Of course salmon and seatrout are by no means the only fish in the Frome. The fish counter also records the upstream and downstream movements of other species. Some are difficult to identify from overhead video pictures but others, such as the little studied thinlipped mullet which enters south coast rivers to feed, have been regularly observed in large shoals. This species, which usually feeds on microscopic algae and other small particles, was seen to swim upstream during Spring and Autumn blooms of diatom algae. The movements of the fish could be predicted from seasonal falls in the silica concentration of the water resulting from uptake by fast growing algae. These fish can only be caught in numbers by the use of the baited spoon, a specialised angling technique developed on various Dorset estuaries including those entering Poole harbour.

Large populations of dace, roach, grayling, pike and eels are present in the FBA waters as well as many smaller species such as minnow, bullhead, stone loach, sticklebacks and gudgeon. Dr Richard Mann and his team spent decades studying the basic ecology of many of these species. ‘Tags’ such as fin clips, numbered jaw tags, ‘tattoos’, visible implants (little numbered pieces of film inserted under the skin) and elastomer (colour coded plastic injected into fin membranes), were all used to identify individual fish – but these had to be recaptured (often by angling) for examination.

More recently, remote detection of fish by electronic tagging methods was developed and introduced at East Stoke. This enabled scientists to track and identify individual fish and to establish home ranges, patterns of movement, feeding, breeding and migration activities. Tags have been miniaturised for attachment to fish as small as dace, others have had switches introduced to enable recording of the feeding lunges of pike. By using Passive Integrated Transponders (PIT tags) there is now the possibility of recognising individual fish of all sizes (including juvenile pike and salmon and trout smolts) even without removing them from the river. PIT tagging helps to establish their breeding sites and how they disperse from them. It is only by fully understanding the habitat requirements of each species at different life stages that realistic management decisions can be taken.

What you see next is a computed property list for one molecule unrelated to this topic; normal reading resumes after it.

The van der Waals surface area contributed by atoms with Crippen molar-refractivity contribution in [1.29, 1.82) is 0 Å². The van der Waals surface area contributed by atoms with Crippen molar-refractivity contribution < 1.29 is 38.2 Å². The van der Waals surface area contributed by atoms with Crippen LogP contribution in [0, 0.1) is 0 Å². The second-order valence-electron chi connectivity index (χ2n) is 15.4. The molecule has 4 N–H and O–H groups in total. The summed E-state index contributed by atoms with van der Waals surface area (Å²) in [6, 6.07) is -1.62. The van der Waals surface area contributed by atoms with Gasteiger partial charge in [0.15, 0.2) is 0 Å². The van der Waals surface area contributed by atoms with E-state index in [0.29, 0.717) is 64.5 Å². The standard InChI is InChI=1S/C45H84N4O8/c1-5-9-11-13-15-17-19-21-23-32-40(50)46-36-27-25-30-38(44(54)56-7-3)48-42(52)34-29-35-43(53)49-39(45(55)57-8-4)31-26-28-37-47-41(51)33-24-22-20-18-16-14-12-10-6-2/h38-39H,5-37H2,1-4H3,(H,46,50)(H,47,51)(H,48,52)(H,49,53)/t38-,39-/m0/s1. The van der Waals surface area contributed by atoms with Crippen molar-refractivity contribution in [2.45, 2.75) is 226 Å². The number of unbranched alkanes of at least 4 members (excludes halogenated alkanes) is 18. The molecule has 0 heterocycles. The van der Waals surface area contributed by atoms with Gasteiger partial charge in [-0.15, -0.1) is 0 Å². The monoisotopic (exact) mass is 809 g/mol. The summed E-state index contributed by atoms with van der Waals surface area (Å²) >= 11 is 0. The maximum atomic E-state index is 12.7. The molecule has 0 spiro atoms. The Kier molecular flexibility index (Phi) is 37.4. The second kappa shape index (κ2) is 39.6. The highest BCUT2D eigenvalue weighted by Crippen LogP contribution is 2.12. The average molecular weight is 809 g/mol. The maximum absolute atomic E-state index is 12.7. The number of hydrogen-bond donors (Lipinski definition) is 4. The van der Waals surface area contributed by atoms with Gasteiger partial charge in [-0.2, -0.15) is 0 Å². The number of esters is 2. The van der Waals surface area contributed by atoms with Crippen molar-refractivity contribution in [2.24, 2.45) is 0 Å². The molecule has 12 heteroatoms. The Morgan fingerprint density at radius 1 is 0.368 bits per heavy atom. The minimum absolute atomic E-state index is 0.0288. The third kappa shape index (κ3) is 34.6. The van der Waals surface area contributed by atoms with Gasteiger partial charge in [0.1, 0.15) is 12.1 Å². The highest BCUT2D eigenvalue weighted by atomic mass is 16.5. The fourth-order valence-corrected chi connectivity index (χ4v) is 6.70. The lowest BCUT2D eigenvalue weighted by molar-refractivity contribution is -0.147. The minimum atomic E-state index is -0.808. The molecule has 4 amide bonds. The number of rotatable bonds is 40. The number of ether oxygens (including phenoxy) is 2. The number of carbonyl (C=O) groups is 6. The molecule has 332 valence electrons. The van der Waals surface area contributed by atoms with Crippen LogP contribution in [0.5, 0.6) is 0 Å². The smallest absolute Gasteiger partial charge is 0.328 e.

As hinted already Frome angling has its part to play in the scientific study of fish other than salmonids. Knowledge of fish behaviour patterns gained by time spent fishing and observing fish is of great value when it comes to deploying scientific effort. The anglers have also helped by catching fish to be tagged and recapturing them when tags needed to be replaced. Over the years angling methods have been modified to be more ‘fish friendly’. For example by the introduction of barbless, jaw-hooking, circle hooks to capture pike, instead of traditional treble hooks. The handling and surgical manipulation of the fish themselves, often involving antibiotics, disinfectants, anaesthetics and dissolving sutures is also now well tried and very effective as shown by the often prolonged survival and normal growth patterns of the tagged fish. Conversely, the studies of dace have revealed the large scale daily migration, the almost exclusive use of mill streams as spawning areas and the apparent importance of flooded meadows as refuges during periods of high water. This will clearly be of great interest to anglers and to conservation bodies including the Environment Agency.

All in all the benefits of scientific research carried out on a well controlled fishery have proved to be substantial. Fishing, after all, is the norm rather than the exception on rivers in the UK. Currently, the investigation of salmon, eels, pike and other fish species continues on the FBA waters. Anglers still catch fish for tagging, exchange information with scientists and help to gather data for research purposes. At times, because it is selective and non-destructive, rod and line fishing is the only means of recapture permitted by the Environment Agency.

If you have any comments or questions about fish, methods, tactics or 'what have you!' get in touch with me by sending an E-MAIL to -

Beautiful fish.

Dace are small but beautifully marked and they have intriguing habits.

Finding tagged pike -

This gadget can read the numbers of the tags if the fish are near the detector ring.


The fish know when there are masses of algae in the river for them to eat.

Circle hook.

Debarbed circle hooks are relatively fish friendly.